“[W]hen the center of the global economy is the god of money,” Pope Francis stated recently in an interview, “[t]errorism grows.” Curious about the Pope’s somewhat economistic explanation for Islamist terrorism, Samuel Gregg asks, “do factors such as economic poverty and greed really function as major causes of Islamist terrorism?” He recently wrote an article for the Stream examining this.
The available research on this question, Gregg points out, suggests not. As he summarizes:
In short, terrorists generally aren’t economically poor or from impoverished backgrounds. Moreover, if poverty or absence of economic opportunity drove people to immolate themselves and innocent bystanders, drive trucks into large crowds, slit priests’ throats, execute nuns or axe Jews to death, you’d expect similar events to occur regularly in places such as China’s rural impoverished Eastern regions, large swathes of India or downtown Detroit for several decades. But they aren’t.
If it’s not poverty, then what drives young men (and some women) to commit these atrocious acts? Gregg stresses that the overwhelming majority of Muslims are not violent, let alone terrorists. But there is still a disturbing similarity among today’s terrorists:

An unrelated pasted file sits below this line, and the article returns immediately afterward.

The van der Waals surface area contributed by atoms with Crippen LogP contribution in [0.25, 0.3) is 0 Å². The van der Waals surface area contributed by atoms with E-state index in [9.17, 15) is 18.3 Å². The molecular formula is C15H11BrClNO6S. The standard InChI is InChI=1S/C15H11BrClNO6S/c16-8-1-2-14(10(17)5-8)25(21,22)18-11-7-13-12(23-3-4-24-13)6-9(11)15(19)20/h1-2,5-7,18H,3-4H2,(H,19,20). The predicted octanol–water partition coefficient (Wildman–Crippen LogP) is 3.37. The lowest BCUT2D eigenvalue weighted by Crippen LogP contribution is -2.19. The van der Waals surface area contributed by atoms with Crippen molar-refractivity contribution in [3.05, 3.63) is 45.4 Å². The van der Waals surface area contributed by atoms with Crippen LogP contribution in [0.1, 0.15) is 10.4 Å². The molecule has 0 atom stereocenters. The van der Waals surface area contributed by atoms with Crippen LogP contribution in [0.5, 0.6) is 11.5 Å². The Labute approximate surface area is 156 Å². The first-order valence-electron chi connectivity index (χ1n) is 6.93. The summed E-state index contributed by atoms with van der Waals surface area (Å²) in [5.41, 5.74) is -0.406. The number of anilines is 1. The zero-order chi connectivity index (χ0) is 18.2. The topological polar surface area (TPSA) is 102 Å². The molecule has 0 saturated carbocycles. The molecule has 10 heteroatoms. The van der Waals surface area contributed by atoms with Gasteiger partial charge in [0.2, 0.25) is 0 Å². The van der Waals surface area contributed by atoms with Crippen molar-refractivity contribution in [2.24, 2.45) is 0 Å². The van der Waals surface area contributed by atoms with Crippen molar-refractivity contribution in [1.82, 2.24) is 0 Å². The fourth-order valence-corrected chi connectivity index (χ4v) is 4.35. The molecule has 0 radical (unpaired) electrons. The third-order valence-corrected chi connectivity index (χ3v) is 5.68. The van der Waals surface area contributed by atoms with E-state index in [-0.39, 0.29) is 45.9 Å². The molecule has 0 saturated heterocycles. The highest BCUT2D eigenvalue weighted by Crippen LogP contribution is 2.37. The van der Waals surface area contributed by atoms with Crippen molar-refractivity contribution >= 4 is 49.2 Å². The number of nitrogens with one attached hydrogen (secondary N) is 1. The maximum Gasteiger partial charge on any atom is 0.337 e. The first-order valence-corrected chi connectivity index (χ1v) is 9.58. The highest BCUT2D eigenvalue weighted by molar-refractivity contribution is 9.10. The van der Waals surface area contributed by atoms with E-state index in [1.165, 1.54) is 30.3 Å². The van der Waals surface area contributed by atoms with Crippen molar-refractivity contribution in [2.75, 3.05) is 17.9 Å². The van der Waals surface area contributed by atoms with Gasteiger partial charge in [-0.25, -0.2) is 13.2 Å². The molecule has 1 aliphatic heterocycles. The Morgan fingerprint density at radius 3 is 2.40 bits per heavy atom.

[M]ost terrorists today are Muslims whose religious convictions are a major reason why they plunder, torture and murder others — including other Muslims. Imagining that reducing economic inequality in Islamic nations, or that increasing welfare-payments to poor Muslims in Western Europe will somehow diminish terrorism not only doesn’t fit the evidence. It fails to take Islam seriously as a religion.
And that’s of no service to anyone — especially Muslims.
See Gregg’s full analysis in “No, Pope Francis, the economy doesn’t cause terrorism.”